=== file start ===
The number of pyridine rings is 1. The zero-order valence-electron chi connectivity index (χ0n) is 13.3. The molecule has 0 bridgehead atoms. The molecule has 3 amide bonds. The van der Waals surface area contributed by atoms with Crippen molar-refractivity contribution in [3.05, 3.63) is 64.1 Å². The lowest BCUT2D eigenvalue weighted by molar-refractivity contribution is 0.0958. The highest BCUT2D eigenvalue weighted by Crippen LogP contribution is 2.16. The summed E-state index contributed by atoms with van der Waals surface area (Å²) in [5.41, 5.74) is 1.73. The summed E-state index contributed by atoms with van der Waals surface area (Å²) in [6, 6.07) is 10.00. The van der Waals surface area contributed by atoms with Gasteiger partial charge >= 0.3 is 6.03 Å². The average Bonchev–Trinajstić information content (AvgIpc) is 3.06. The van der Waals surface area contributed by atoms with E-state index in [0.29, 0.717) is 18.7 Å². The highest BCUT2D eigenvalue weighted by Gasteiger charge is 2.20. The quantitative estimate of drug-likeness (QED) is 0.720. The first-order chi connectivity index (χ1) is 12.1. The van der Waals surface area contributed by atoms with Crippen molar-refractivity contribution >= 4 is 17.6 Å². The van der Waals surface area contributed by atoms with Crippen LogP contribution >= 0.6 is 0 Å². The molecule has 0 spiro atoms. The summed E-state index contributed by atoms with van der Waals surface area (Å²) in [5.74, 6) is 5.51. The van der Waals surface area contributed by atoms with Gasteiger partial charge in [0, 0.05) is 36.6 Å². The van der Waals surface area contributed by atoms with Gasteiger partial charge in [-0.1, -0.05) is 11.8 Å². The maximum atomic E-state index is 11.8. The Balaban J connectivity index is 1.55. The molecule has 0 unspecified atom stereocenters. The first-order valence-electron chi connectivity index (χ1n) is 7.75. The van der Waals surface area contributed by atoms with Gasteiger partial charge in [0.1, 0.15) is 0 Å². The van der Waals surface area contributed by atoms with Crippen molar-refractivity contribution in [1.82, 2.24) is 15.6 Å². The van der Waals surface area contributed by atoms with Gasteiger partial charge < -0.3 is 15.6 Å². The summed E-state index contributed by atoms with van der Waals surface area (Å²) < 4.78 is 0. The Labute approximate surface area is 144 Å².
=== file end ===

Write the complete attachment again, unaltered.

The number of pyridine rings is 1. The zero-order valence-electron chi connectivity index (χ0n) is 13.3. The molecule has 0 bridgehead atoms. The molecule has 3 amide bonds. The van der Waals surface area contributed by atoms with Crippen molar-refractivity contribution in [3.05, 3.63) is 64.1 Å². The lowest BCUT2D eigenvalue weighted by molar-refractivity contribution is 0.0958. The highest BCUT2D eigenvalue weighted by Crippen LogP contribution is 2.16. The summed E-state index contributed by atoms with van der Waals surface area (Å²) in [5.41, 5.74) is 1.73. The summed E-state index contributed by atoms with van der Waals surface area (Å²) in [6, 6.07) is 10.00. The van der Waals surface area contributed by atoms with Gasteiger partial charge >= 0.3 is 6.03 Å². The average Bonchev–Trinajstić information content (AvgIpc) is 3.06. The van der Waals surface area contributed by atoms with E-state index in [0.29, 0.717) is 18.7 Å². The highest BCUT2D eigenvalue weighted by Gasteiger charge is 2.20. The quantitative estimate of drug-likeness (QED) is 0.720. The first-order chi connectivity index (χ1) is 12.1. The van der Waals surface area contributed by atoms with Crippen molar-refractivity contribution >= 4 is 17.6 Å². The van der Waals surface area contributed by atoms with Crippen LogP contribution >= 0.6 is 0 Å². The molecule has 0 spiro atoms. The summed E-state index contributed by atoms with van der Waals surface area (Å²) in [5.74, 6) is 5.51. The van der Waals surface area contributed by atoms with Gasteiger partial charge in [0, 0.05) is 36.6 Å². The van der Waals surface area contributed by atoms with Gasteiger partial charge in [-0.1, -0.05) is 11.8 Å². The maximum atomic E-state index is 11.8. The Balaban J connectivity index is 1.55. The molecule has 0 unspecified atom stereocenters. The first-order valence-electron chi connectivity index (χ1n) is 7.75. The van der Waals surface area contributed by atoms with Gasteiger partial charge in [0.1, 0.15) is 0 Å². The van der Waals surface area contributed by atoms with Crippen molar-refractivity contribution in [1.82, 2.24) is 15.6 Å². The van der Waals surface area contributed by atoms with Gasteiger partial charge < -0.3 is 15.6 Å². The summed E-state index contributed by atoms with van der Waals surface area (Å²) < 4.78 is 0. The Labute approximate surface area is 144 Å².